Female inmates’ move to Alabama prison delayed


Concerns raised over contact with children

From Montgomery Advertiser

WASHINGTON — The Federal Bureau of Prisons has delayed moving inmates from Connecticut to the new women’s prison in west Alabama after several U.S. senators from the Northeast objected.

The delay means the Aliceville facility is well below capacity and is part of an emerging political debate over how far from their families female inmates should be forced to live.

U.S. Sen. Chris Murphy, D-Conn., has questioned the wisdom of moving 1,100 female inmates from a prison in Danbury to rural Pickens County.

“This transfer would nearly eliminate federal prison beds for women in the northeastern United States and dramatically disrupt the lives of these female inmates and the young children they often leave behind,” Murphy said in a recent statement announcing the delay.

Murphy and 10 other senators from the region have asked the Bureau of Prisons to explain the reasons for the transfer, and whether it will hurt inmates’ access to education and legal aid.

The senators — nine Democrats and two independents from Connecticut, Maine, Massachusetts, New Hampshire, New York, Pennsylvania and Vermont — are also questioning the costs of the transfer and of converting the Danbury facility into one for male prisoners.

In June, the director of the Bureau of Prisons, Charles Samuels Jr., encouraged federal inmates to stay in touch with their children as a key to helping them eventually re-enter society.

“There is no substitute for seeing their child, looking them in the eye, and letting them know that although incarcerated, they care about their children,” Samuels said then.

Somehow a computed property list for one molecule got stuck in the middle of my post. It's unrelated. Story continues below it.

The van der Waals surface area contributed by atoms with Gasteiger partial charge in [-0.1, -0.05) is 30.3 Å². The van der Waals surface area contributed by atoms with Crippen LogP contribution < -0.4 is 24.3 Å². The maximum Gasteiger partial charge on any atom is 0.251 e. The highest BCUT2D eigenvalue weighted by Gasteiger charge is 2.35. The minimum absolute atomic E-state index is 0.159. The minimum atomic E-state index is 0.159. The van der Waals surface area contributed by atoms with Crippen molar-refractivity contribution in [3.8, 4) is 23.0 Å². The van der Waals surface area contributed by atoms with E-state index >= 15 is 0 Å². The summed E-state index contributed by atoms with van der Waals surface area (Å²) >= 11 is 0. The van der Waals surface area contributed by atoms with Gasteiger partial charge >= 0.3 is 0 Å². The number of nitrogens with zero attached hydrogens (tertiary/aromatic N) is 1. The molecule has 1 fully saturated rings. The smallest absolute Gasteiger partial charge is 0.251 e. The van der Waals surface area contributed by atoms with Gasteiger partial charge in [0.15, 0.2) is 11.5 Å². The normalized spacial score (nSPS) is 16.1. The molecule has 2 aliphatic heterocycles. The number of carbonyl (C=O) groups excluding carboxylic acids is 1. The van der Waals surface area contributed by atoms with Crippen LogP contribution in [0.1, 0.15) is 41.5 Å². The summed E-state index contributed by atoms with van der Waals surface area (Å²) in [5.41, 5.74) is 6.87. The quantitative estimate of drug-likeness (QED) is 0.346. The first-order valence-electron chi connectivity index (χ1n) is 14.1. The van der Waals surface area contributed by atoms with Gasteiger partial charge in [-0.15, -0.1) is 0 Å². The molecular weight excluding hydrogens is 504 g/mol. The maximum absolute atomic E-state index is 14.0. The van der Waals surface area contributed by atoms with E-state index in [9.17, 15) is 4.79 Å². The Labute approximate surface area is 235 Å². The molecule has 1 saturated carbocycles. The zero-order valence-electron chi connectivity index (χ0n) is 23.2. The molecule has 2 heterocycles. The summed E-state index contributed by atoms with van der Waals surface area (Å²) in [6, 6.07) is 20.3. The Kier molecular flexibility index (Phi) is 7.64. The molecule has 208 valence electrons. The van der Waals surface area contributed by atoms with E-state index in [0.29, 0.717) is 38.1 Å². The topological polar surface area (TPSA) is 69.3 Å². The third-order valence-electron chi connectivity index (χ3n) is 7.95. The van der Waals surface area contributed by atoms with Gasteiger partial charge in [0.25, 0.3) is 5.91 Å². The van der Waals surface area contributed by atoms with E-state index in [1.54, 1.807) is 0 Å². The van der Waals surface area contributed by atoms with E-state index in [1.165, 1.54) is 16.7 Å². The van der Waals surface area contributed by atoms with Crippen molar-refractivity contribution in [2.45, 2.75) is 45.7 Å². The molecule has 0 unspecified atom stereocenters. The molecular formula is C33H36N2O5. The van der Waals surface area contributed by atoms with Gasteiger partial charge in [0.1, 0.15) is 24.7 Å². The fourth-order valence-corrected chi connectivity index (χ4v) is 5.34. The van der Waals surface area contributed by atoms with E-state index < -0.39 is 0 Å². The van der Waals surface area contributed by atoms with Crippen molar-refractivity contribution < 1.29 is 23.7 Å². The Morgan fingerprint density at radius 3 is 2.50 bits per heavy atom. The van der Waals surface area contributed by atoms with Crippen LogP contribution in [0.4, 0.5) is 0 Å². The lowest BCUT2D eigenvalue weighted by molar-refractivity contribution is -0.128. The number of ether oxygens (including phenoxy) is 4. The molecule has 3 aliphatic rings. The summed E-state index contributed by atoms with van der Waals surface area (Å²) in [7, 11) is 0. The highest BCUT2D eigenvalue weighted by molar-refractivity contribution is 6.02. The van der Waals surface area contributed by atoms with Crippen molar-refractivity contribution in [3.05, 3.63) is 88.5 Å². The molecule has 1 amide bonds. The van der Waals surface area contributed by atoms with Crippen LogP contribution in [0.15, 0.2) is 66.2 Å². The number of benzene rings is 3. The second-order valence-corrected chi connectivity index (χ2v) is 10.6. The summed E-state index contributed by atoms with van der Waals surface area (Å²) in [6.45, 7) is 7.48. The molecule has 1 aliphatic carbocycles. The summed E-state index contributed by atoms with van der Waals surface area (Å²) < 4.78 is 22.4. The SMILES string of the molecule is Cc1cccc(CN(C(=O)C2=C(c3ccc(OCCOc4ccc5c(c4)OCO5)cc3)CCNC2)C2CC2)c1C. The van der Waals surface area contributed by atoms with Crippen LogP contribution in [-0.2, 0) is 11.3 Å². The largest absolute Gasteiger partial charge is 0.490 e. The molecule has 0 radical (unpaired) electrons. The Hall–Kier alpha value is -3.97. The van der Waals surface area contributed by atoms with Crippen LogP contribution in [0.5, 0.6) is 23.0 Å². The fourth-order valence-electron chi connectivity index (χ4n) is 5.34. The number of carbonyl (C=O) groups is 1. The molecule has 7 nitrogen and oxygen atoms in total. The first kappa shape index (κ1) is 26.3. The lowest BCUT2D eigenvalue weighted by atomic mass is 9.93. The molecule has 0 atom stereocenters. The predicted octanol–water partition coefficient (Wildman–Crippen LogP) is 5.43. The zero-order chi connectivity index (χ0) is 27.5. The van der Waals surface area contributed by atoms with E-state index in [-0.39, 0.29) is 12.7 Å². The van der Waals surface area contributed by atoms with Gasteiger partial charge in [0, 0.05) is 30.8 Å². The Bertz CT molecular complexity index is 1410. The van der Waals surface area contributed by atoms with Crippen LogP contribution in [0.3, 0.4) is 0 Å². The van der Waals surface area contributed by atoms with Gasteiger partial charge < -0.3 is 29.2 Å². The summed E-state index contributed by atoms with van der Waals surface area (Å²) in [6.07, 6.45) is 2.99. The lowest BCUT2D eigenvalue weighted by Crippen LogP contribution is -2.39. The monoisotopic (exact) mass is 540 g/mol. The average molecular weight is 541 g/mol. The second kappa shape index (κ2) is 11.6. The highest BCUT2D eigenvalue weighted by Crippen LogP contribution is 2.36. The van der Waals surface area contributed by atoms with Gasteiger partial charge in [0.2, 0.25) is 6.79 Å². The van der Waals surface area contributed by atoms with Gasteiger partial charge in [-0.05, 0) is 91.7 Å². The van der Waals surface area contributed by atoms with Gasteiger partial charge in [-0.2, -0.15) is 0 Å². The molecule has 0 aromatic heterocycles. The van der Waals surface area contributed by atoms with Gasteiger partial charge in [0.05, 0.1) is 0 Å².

The senators said that will be more difficult to achieve for the inmates in the Northeast because Aliceville is more than 1,000 miles away from Hartford, New York and Boston, and not near a major airport. The closest train station is 45 miles away in Tuscaloosa.

“We understand that the small percentage of women inmates in the federal system means that some may well have to be at a distance from their homes, but of course, given the bureau’s policies, the goal should be to have them as close as possible to protect against a negative impact on inmates with small children,” the senators wrote in an Aug. 2 letter to Samuels.

A spokesman for the Bureau of Prisons said the agency is working on a response.

In the meantime, the bureau is “continuing to manage the inmates at (Federal Correctional Institution) Danbury in accordance with our policies and operating procedures,” spokesman Chris Burke said.

The low-security Federal Correctional Institution in Aliceville started receiving inmates in July and had 332 as of Thursday. Its satellite minimum-security camp opened in December and has 213 inmates. At full capacity, the prison will hold 1,536 female inmates, plus 256 at the camp.

There are 238 staffers working at Aliceville, which will increase to 338 at full capacity, according to the Bureau of Prisons.

Sen. Richard Shelby, R-Ala., helped secure the federal funds to build the Aliceville facility. His spokesman said they are monitoring the issue and awaiting the Bureau of Prisons’ response to the senators’ concerns, but Shelby wants the inmates moved to Alabama.

“We don’t disagree that it’s important to keep prisoners as close to their families as possible, but given the overcrowding and safety issues and the risk posed to the guards, that has to be a significant consideration,” said Shelby spokesman Jonathan Graffeo.

There are more than 219,000 federal prisoners in the country and the system is 40 percent above capacity, Attorney General Eric Holder said in a recent speech.

The Senate Appropriations Committee, where Shelby is the ranking Republican, has expressed concern about overcrowding and an interest in finding alternatives to building more prisons.

In its fiscal 2014 spending bill for the Justice Department, which is not yet law, the committee directs the Government Accountability Office to analyze the growing cost of housing federal inmates.